Some of you did have a chance to quickly walk through the museum if you arrived a bit early. If you didn't I hope you have a chance to come back and do that in the not-too-distant future, either during the open museum hours, which I believe are, Julia, 10:00 to 3:00 Monday through Friday or otherwise by making a reservation for a group tour. I think you'll learn a lot more about the Federal Reserve, and frankly for the years ahead you might want to know that as the Federal Reserve continues its travel down this all new route of unconventional monetary policy.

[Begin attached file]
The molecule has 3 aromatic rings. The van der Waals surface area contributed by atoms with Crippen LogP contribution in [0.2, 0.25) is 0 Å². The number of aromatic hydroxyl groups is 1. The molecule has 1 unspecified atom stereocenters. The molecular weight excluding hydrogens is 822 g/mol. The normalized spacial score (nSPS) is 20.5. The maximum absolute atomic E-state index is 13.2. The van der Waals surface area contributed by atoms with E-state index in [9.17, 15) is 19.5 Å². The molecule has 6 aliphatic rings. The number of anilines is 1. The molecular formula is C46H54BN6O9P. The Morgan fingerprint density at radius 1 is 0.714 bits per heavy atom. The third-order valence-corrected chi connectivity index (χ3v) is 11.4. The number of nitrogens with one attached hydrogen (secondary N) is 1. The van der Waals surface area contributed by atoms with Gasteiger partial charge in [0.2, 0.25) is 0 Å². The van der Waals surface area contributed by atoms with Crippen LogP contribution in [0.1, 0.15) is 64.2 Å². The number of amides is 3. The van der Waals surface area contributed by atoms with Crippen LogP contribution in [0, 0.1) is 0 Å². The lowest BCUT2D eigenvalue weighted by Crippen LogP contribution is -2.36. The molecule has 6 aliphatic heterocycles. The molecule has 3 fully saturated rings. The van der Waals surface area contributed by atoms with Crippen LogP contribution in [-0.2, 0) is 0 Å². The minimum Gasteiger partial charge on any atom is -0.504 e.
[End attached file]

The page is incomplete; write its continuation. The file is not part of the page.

So in any event let's go ahead and get started with our program for tonight. First of all it's my pleasure to introduce one of my colleagues, Don Schlagenhauf, and as you've seen on the handout that you have on the back Don is currently our chief economist in the Center for Household Financial Stability, a subject we talked about probably a year or so ago. He's joined us fairly recently, within the last year and a half or so, where he previously served as a professor of economics at Florida State University. Don tells me he likes the St. Louis weather better than Florida. No, he didn't tell me that at all. But he has a great background for the job we have including a great deal of research work on household balance sheets, mortgage innovations, the recent housing boom and bust, certainly those things that are playing into debt and wealth in today's environment. So please join me in welcoming Don.